PEM: Can One Book Change Your Life?

Hi all,

Hope everyone had a wonderful weekend. I am so happy when I can keep content flowing–thrilled to be posting again! Here’s a follow-up to last Tuesday’s post.

As I stated in my previous post, I have never been ‘skinny.’ Chances are, I will never be ‘thin.’ My whole life I’ve yo-yoed anywhere from 20-40 pounds more than I ever needed and have probably been at the ‘ideal weight’ for my height and build twice (pre-kids, of course).

That doesn’t mean, however, I can’t take care of my body and feel good about the shape I’m in—by no means my best ever (that was pre-kids, too, lol) but maybe the best it’s been in a while. (And so far, I’m past the two-and-a-half-year mark for maintaining it—an absolute first for me! No secret methods, just regular exercise and walking while religiously wearing my shape-up shoes. Portion control and cutting back white flour and sugar products have made a huge difference too.)

Anyway, back to that ONE book that changed my perspective when it came to clothing: Style Is Not a Size: Looking Great and Feeling Great in the Body You Have by Hara Estroff Marano.

You see, I was raised by a mom whose pear shape I inherited, and whose one objective when it comes to dressing is and will always be: ‘hide that backside.’ That translates into this tiny woman—she may have hit the 5’0” mark and has long since lost ground—almost always wearing boxy shirts big enough to skim over hips, butt and thighs. These fill an awful lot of visual space. In the long run, she looks bigger, and to this day, if she could get me to wear the same types of shirts and pants, she would.

  Both these photos were taken the same day. 

Ms. Marano’s book confirmed and/or taught me techniques that helped me develop my style AND make me feel good about how I look. Skin-tight clothes are so not me, but nicely tailored, well-fitting pieces make me happy. I have a waistline, for goodness sake—how can not showing it off—to hide that backside again—make me look better?

  My thanks to my son, the photographer 🙂

Shirts and slacks that trace (and sometimes hug, given the right fabric and cut) draw attention to the positives instead of making me look like a box with arms and legs. BTW, tailored does not necessarily mean custom; I’m referring to clothing that has some shape and/or body shaping curves sewn into it (i.e., the opposite of a t-shirt). As per well-fitting, keep in mind that a pair of jeans that is too big can be every bit as unflattering as that pair that has to be zippered while lying flat on the bed and looks painful to wear. And let us not bother with ‘skinny jeans’ or ‘jeggings’—definitely not flattering on this less-perfectly-curved body.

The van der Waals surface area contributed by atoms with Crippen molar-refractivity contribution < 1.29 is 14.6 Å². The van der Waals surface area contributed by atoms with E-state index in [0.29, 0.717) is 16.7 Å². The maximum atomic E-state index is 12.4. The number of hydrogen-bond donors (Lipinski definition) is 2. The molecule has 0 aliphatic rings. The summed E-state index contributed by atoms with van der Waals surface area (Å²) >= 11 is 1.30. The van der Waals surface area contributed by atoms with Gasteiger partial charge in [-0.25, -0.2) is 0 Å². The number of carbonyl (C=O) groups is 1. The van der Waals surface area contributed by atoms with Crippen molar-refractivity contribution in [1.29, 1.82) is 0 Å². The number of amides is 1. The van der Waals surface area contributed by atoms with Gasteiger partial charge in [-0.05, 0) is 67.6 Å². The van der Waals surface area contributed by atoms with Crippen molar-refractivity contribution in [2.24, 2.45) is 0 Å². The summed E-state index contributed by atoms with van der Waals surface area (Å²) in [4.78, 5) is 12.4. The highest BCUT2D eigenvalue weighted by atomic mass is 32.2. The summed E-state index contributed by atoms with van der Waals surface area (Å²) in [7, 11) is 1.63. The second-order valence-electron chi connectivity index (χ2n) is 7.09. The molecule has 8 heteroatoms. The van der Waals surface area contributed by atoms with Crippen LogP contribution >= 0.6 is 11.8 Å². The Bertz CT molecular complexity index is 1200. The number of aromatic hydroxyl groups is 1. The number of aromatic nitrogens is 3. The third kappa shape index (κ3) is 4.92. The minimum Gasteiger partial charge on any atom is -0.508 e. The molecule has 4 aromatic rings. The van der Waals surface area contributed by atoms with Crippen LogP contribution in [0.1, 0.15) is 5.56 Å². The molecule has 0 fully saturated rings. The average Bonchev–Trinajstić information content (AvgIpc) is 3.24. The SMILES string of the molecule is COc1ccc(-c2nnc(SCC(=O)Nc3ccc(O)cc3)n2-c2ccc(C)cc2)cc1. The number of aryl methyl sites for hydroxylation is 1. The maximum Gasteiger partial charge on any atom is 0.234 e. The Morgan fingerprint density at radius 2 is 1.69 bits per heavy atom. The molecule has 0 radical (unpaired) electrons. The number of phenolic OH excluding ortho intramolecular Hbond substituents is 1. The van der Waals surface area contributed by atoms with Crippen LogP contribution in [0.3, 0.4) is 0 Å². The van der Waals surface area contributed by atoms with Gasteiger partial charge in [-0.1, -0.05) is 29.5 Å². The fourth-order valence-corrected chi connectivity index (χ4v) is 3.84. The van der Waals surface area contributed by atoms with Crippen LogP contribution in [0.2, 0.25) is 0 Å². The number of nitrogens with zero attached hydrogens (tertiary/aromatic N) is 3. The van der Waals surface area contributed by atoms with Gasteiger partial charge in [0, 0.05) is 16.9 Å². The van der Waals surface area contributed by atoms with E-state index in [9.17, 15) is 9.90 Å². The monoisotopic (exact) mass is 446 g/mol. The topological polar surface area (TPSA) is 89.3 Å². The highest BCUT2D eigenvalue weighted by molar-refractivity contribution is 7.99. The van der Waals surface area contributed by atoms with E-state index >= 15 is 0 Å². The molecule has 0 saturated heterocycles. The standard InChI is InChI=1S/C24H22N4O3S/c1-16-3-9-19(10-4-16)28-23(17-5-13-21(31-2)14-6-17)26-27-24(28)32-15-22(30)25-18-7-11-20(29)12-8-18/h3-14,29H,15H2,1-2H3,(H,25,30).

Your turn: any particular book, movie and/or incident change your perspective by impacting your sense of self?

Have a great day and ttyl,

Joanna

Character Impact…On Us!

Happy Friday, folks! Let’s get right to the fun! (Makes for wellness, right?):

Is there a character who has influenced your sense of fashion and style? Maybe even you as a person?

Those who know me know who I love: Fran Drescher’s Fran Fine. (I can get past the voice—she has to live with it, right?)

So ever since Nick at Nite picked up this show shopping hasn’t been the same. Women’s apparel is boring and finding those quirky—but almost always classy—pieces Fran wore is a challenge. Those of you who are shaking your heads, take a close look. Form-fitting or not, she rarely looked trashy. Her outfits were offbeat but tasteful and she didn’t show much more than her arms and legs. Cuts, colors and patterns are timeless—ten years later, she does not look dated.

I’ve had some luck, but always at a TJ Maxx or similar store, where a variety of styles are kind of lumped together. Let’s remember I don’t have the phenomenal figure Fran had back in her Nanny days. (What is encouraging though, is that she and I seem to be built similarly and maybe even about the same size these days, if you’re watching Happily Divorced. Oh all right: chances are she’s a size or two smaller, when I allow for the “ten pounds” TV puts on. Of course I have way more backside than she does, but can’t I hope Fran is a mere mortal like myself?) I can, however, have fun with bold patterns, strong colors and of course, ruffles, especially on long sleeves.

Then there was her wisdom with her TV charges. Can’t tell you how much it’s helped me at home and at school. My all-time favorite line came from the pilot episode. (I use this one with my boys all the time. Click the image but be warned: I figured out where to start a clip but have yet to get how to create a cut-off point. That’s up to you. 😀)

Guess her influence is pretty much part of me now. This past school year, I had comments that came from kids—who have no business being up that late on a school night—to confirm it. One boy said, “You sound like her!” (I’d rather look like her, thank you very much.) And when two of my special-ed girls couldn’t come up with a plan for standing far enough apart to play catch, guess I went into Fran mode. Can’t remember what I said, but I can just see one little girl’s hands going onto her hips. With her cute southern accent-vernacular she asked: “Is you watchin’ The Nanny again?”

My day was made.

Your turn: name a character who has become a part of your makeup. What appeals to you about said character, and how does that influence show? And anyone know where can I find fun clothes like Fran’s?

Please remember to click a share button or two before you go–thanks so much! A great weekend to all!

Joanna